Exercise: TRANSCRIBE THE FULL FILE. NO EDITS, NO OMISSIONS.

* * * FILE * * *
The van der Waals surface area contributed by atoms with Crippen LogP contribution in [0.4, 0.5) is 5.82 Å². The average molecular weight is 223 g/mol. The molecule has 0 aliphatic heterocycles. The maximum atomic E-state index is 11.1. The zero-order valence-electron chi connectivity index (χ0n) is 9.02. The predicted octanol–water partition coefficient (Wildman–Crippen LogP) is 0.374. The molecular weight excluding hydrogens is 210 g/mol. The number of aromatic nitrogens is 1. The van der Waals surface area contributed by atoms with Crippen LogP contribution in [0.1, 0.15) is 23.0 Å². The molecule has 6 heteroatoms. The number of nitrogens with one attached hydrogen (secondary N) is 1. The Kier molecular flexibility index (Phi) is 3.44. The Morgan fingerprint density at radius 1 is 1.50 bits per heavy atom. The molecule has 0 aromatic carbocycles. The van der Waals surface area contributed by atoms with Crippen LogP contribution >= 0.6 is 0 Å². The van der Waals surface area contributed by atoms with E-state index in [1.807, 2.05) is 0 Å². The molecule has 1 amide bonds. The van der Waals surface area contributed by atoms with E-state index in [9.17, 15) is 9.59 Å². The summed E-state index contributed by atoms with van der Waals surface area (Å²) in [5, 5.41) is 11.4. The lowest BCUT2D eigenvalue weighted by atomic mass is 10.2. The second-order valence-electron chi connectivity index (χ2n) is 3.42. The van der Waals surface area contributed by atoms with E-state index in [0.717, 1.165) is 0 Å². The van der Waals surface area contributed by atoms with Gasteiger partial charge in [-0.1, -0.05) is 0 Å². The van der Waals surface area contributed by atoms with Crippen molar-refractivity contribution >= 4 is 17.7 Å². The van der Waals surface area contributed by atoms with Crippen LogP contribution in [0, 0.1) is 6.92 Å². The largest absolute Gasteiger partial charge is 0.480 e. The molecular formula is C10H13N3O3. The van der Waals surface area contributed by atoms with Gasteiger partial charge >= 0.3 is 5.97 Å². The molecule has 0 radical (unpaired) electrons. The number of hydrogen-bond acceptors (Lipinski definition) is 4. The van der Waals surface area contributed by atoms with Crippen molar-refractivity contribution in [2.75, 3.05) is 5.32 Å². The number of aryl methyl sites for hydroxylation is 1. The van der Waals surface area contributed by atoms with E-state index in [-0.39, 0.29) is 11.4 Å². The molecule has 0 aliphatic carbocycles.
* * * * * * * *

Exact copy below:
The van der Waals surface area contributed by atoms with Crippen LogP contribution in [0.4, 0.5) is 5.82 Å². The average molecular weight is 223 g/mol. The molecule has 0 aliphatic heterocycles. The maximum atomic E-state index is 11.1. The zero-order valence-electron chi connectivity index (χ0n) is 9.02. The predicted octanol–water partition coefficient (Wildman–Crippen LogP) is 0.374. The molecular weight excluding hydrogens is 210 g/mol. The number of aromatic nitrogens is 1. The van der Waals surface area contributed by atoms with Crippen LogP contribution in [0.1, 0.15) is 23.0 Å². The molecule has 6 heteroatoms. The number of nitrogens with one attached hydrogen (secondary N) is 1. The Kier molecular flexibility index (Phi) is 3.44. The Morgan fingerprint density at radius 1 is 1.50 bits per heavy atom. The molecule has 0 aromatic carbocycles. The van der Waals surface area contributed by atoms with Crippen LogP contribution >= 0.6 is 0 Å². The van der Waals surface area contributed by atoms with E-state index in [1.807, 2.05) is 0 Å². The molecule has 1 amide bonds. The van der Waals surface area contributed by atoms with E-state index in [9.17, 15) is 9.59 Å². The summed E-state index contributed by atoms with van der Waals surface area (Å²) in [5, 5.41) is 11.4. The lowest BCUT2D eigenvalue weighted by atomic mass is 10.2. The second-order valence-electron chi connectivity index (χ2n) is 3.42. The van der Waals surface area contributed by atoms with E-state index in [0.717, 1.165) is 0 Å². The van der Waals surface area contributed by atoms with Gasteiger partial charge in [-0.1, -0.05) is 0 Å². The van der Waals surface area contributed by atoms with Crippen molar-refractivity contribution >= 4 is 17.7 Å². The van der Waals surface area contributed by atoms with Crippen LogP contribution in [0, 0.1) is 6.92 Å². The largest absolute Gasteiger partial charge is 0.480 e. The molecular formula is C10H13N3O3. The van der Waals surface area contributed by atoms with Gasteiger partial charge >= 0.3 is 5.97 Å². The molecule has 0 radical (unpaired) electrons. The number of hydrogen-bond acceptors (Lipinski definition) is 4. The van der Waals surface area contributed by atoms with Crippen molar-refractivity contribution in [2.75, 3.05) is 5.32 Å². The number of aryl methyl sites for hydroxylation is 1. The van der Waals surface area contributed by atoms with E-state index in [-0.39, 0.29) is 11.4 Å². The molecule has 0 aliphatic carbocycles.